Until mid-2002, there was no clear contender for Web services orchestration. WSCI was the specification to beat, but it was controlled by Sun, Oracle and SAP (an acronym for SOS, by the way). Late last year, it looked like BPEL was gaining steam, and finally the SOS call failed to be heeded. It was officially left stranded when Microsoft, IBM and BEA released BPEL to OASIS in mid-April, thus killing any competing choreography standard. So there it isthe history of a specification that became a standard simply because of the clout of three big companies. At one time, standards became standards because a) they were de facto and in place because a behemoth vendor had tremendous presence in the market with a productthink Microsoft Word; or b) the standards bodies agreed through debate and comment to make an underlying communication foundation a reality through a specificationthink the W3C.Its not just the customers that got dinged; however, it appears that the W3C also got dinged. It would have been a likely candidate to maintain BPEL4WS, but the big three put BPEL into OASIS. Fortunately, it signals a real division; W3C operates at a lower level and is concerned about the Web. OASIS is the business division of the specification world; all the vendor-led specs run through OASIS, including BPEL, SAML, ebXML and UDDI. Its also business-friendly and, in these times of competitive business practices, the more important standards body.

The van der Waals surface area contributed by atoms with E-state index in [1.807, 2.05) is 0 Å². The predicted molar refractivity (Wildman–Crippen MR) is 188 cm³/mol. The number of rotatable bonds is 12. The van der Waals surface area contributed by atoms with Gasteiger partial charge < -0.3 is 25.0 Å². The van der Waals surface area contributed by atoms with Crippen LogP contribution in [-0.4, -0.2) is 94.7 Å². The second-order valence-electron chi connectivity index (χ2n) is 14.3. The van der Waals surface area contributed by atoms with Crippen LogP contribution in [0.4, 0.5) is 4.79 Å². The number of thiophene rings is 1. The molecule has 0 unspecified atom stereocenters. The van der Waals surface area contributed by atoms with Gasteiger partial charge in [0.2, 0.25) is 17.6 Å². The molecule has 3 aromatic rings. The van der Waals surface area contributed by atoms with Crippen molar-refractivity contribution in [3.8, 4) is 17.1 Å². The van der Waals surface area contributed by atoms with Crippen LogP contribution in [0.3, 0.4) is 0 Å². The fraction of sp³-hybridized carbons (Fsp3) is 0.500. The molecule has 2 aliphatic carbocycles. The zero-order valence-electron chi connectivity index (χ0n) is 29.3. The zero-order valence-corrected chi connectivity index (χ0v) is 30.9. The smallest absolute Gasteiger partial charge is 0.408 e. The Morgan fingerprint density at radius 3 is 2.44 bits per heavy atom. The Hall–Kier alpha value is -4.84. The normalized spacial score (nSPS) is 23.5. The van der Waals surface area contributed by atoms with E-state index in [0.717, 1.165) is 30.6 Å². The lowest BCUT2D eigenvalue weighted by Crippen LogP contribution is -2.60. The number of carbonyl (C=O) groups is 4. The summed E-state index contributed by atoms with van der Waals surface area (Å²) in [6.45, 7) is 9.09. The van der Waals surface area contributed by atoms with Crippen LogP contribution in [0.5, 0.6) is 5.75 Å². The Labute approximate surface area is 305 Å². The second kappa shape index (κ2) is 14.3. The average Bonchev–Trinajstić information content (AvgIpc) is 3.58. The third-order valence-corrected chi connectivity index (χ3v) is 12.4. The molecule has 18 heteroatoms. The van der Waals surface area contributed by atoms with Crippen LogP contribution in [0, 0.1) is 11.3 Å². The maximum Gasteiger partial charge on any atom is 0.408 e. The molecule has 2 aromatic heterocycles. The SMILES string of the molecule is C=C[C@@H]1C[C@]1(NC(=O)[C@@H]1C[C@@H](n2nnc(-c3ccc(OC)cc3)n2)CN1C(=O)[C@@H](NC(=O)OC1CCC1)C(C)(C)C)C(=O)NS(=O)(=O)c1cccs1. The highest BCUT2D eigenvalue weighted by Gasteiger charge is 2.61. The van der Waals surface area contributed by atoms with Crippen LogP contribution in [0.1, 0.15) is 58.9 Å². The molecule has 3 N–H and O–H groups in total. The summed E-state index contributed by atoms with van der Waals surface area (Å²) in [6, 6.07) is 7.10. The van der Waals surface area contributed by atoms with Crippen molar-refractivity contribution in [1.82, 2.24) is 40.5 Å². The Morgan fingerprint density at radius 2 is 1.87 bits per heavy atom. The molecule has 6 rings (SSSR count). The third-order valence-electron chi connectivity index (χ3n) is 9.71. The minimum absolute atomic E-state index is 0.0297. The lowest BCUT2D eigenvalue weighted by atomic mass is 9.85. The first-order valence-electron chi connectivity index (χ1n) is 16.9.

Were now entering a phase in which standards become standards before the vendors have products and before the specification is fully debated and realized. Its standardization by market dominance, and IBM and Microsoft, with BEA as a tag-along, have mastered how this should happen. The vendors involved could not care less about customers. Theyre seeing things long before customers see themas if they were visionaries when theyre actually just big-time capitalists. The problem is that Web services orchestration is years ahead of what most companies want or need to do now. But these vendors are going at it, spiting customers because they can. By the time customers are set to implement, the vendors will be aligned, and customers will have to go with one of the big-three vendors.